Except for the members of the judiciary and constitutional commissions who shall have life insurance only, all members of the GSIS shall have life insurance, retirement, and all other social security protections such as disability, survivorship, separation, and unemployment benefits.
Pauig cited the case of GSIS v. CSC, where the Court ruled that the basis for the provision of retirement benefits is service to the government. Indeed, while a government insurance system rationalizes the management of funds necessary to keep this system of retirement support afloat and is partly dependent on contributions made by the thousands of members of the system, the fact that these contributions are minimal when compared to the amount of retirement benefits actually received shows that such contributions, while necessary, are not absolutely determinative in drawing up criteria for those who would qualify as recipients of the retirement benefit system.
Unfortunately, Pauig’s reliance on the aforecited case is misplaced. True, in GSIS v. CSC, the Court allowed the claimants to avail of their retirement benefits although no deductions were made from their salaries during the disputed periods when they were paid on a per diem basis. However, unlike in the case at bar, deductions were actually made from claimant’s fixed salary before and after the short controversial period. She assumed in all good faith that she continued to be covered by the GSIS insurance benefits considering that, in fact and in practice, the deductions are virtually mandatorily made from all government employees on an essentially involuntary basis. More importantly, neither of the claimants in this case of GSIS v. CSC was a casual or temporary employee like Pauig, both of them being elective officials. Here, the primordial reason why there were no deductions during those fourteen (14) years was because Pauig was not yet a GSIS member at that time. There was thus no legal obligation to pay the premium as no basis for the remittance of the same existed. And since only periods of service where premium payments were actually made and duly remitted to the GSIS shall be included in the computation of retirement benefits, said disputed period of fourteen (14) years must corollarily be removed from Pauig’s creditable service.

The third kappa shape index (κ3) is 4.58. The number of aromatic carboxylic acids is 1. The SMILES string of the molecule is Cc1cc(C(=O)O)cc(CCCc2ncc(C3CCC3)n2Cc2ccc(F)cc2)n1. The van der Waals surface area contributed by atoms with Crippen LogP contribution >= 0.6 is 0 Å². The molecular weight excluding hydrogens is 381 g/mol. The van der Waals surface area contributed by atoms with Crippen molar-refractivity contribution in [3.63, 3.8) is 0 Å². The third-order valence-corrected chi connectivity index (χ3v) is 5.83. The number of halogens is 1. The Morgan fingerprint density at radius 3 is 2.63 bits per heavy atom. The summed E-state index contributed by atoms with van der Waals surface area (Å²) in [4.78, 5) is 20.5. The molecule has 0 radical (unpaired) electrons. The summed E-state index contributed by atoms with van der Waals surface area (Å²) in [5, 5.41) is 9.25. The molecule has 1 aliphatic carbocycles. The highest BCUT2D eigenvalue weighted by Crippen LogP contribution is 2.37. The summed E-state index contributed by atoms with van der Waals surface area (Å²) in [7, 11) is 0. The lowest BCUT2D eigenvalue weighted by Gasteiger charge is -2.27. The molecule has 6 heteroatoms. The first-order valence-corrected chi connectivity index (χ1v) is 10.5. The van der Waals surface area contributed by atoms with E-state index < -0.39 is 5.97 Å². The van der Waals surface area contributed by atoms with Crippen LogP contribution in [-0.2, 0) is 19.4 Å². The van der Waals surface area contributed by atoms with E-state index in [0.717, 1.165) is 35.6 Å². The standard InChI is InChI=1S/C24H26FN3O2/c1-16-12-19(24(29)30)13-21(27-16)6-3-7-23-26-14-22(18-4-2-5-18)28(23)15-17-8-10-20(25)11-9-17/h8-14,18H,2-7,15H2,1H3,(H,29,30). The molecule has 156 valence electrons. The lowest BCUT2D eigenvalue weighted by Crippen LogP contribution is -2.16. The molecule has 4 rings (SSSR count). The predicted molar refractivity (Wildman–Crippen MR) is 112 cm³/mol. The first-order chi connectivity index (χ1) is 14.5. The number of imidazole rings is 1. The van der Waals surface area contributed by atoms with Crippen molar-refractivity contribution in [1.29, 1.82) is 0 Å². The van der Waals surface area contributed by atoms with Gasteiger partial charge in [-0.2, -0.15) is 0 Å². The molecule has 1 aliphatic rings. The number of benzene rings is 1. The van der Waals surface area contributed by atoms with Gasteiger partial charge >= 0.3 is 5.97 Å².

The Court must deny Pauig’s appeal to liberal construction since the applicable law is clear and unambiguous. The primary modality of addressing the present case is to look into the provisions of the retirement law itself. Guided by the rules of statutory construction in this consideration, the Court finds that the language of the retirement law is clear and unequivocal; no room for construction or interpretation exists, only the application of the letter of the law. Therefore, Pauig’s casual and temporary service in the government from February 12, 1964 to July 18, 1977 must necessarily be excluded from the creditable period of service for retirement purposes.
WHEREFORE, IN VIEW OF THE FOREGOING, the Court GRANTS the petition and REVERSES AND SETS ASIDE the Decision dated July 15, 2013 and Order dated December 4, 2013 of the Regional Trial Court (RTC) of Cabagan, Isabela, Branch 22, in Civil Case No. 22-1035 insofar as it directs the Government Service Insurance System to include Apolinario C. Pauig’s casual and temporary service in the government from February 12, 1964 to July 18, 1977 as creditable service for purposes of computing his retirement benefits.
Carpio, J., (Chairperson), Mendoza, Leonen, and Jardeleza,* JJ., concur.
SECOND DIVISION, G.R. No. 210328, January 30, 2017, GOVERNMENT SERVICE INSURANCE SYSTEM (GSIS), PETITIONER, VS. APOLINARIO C. PAUIG, RESPONDENT.